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let, Lie, to lie down, lay, Load,
rung, rang, Rise,
Perf. or Pass. Part. known. laden. laid. led. left. lent. let. lain. laden, R. lost. made. met. mown, A. paid. put. read. rent. rid. rode, ridden.! rung. risen. riven. run. sawn, R. said. seen. sought. sold. sent. set. shaken. shaped, shapen shayen, R. shorn. shed. shone, R. shown. shod. shot.
| Ridilen is nearly obsoletc.
Slide, Sling, Slink,
Perf. or Page, Parte shrunk,
shut. sung, sang, sung sunk, sank,
slunk. slit, R.
slit, or slitted. smote,
sown, R. spoke,
spent. spilt, R.
spilt, R. spun,
spun. spit, spat,
epit, spitten.* split,
spread. sprung, sprang, sprung stood,
stunk. strode or strid, stridden. struck,
struck or stricken strung,
SWORD: swet, R.
swet, R. swelled,
swollen, R. swum, swam, swum. swung,
taken. Spitlen is scarly obsolete.
Wear, Weave, Weep, Win, Wind, Work, Wring,
Pert. ar rasl. ran
taught. Tear, tore,
torn. Tell, told,
thought, thought. Thrive,
throve, R. thriven. Throw, threw,
thrown. Thrust, thrust,
thrust. Tread, trod,
trodden. Wax, waxed,
waxen, R. wore,
wrought or worked wrung,
written. In the preceding list, some of the verbs will be found to be conjugated regularly, as well as irregularly; and those which admit of the regular form are marked with an R. There is a preference to be given to some of these, which custom and judgment must determine. Those preterits and participles which are first mentioned in the list, seem to be most eligible. The Compiler has not inserted such verbs as are irregular only in familiar writing or discourse, and which are improperly terminated by t, instead of ed: as, learnt, spelt, spilt, &c. These should be avoided in every sort of composition. It is, however, proper to observe, that some contractions of ed into 1, are unexceptionable : and others, the only established formg of expression : as crept, gilt, &c.: and lost, felt, slept, &c. These allowable and necessary contractions must-therefore be carefully distinguished by the learner, from those that are exceptionable. The words which are obsolete have also been omitted, that the learner might not be induced to mistake them for words in present use.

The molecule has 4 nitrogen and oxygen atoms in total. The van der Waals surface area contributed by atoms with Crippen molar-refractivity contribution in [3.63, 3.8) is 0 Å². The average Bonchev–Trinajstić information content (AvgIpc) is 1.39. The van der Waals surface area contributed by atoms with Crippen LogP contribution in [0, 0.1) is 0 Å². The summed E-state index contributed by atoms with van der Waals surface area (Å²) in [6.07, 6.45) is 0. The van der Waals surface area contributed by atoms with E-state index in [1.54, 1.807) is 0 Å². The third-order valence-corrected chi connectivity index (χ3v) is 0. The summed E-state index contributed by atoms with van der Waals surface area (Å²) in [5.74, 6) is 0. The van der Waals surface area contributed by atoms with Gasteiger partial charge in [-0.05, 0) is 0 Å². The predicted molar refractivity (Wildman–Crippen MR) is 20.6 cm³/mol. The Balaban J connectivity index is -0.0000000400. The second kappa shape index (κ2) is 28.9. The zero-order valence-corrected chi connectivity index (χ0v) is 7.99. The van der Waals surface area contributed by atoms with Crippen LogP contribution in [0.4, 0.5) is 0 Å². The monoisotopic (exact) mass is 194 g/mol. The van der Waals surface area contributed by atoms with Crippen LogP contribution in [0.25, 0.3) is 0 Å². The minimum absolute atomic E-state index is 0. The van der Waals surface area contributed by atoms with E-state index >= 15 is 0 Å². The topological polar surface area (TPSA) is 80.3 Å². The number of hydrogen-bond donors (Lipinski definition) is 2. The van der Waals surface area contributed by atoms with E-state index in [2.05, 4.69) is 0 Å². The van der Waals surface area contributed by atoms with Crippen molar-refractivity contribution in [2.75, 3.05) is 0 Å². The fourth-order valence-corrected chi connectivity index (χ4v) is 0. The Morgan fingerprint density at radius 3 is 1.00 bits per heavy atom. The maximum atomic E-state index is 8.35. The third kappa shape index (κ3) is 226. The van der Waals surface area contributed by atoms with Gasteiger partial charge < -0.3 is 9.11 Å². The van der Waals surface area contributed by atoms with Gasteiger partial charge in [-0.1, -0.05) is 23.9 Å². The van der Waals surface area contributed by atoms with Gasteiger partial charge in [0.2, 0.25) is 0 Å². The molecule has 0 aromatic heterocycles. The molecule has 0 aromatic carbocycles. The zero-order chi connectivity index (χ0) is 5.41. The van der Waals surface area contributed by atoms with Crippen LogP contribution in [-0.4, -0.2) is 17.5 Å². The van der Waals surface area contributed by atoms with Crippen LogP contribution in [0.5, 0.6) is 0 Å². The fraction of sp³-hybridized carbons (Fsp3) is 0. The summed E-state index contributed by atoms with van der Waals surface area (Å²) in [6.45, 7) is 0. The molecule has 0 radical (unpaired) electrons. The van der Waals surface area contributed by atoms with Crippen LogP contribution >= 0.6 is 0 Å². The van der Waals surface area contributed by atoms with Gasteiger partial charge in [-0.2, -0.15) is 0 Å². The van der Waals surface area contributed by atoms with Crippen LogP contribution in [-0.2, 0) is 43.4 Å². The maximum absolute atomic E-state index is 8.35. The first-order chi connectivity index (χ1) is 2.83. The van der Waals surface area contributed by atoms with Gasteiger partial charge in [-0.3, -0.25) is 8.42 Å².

Such are, wreathen, drunken, holpen, molten, gotten, halden, boundeo &c.; and swang, wrang, slank, strawed, gat. Erake, care ware, &c.
Section 11. Of Defective Verbs; and of the different ways
in which verbs are conjugated. DEFECTIVE VERBS are those which are used only in some of their moods and tenses.
The principal of them are these.
Perf. or Pass. Part.
would, Must, ,
quoth, That the verbs must and ought have both a present and past signification, appears from the following sentences :
I must own that I am to blame;" 66. He must have been mistaken ;" “ Speaking things which they ought not ;" These ought ye to have done.”
In most languages there are some verbs which are de. fective with respect to persons.
These are denominated impersonal verbs. They are used only in the third per. son, because they refer to a subject peculiarly appropriated to that person; as,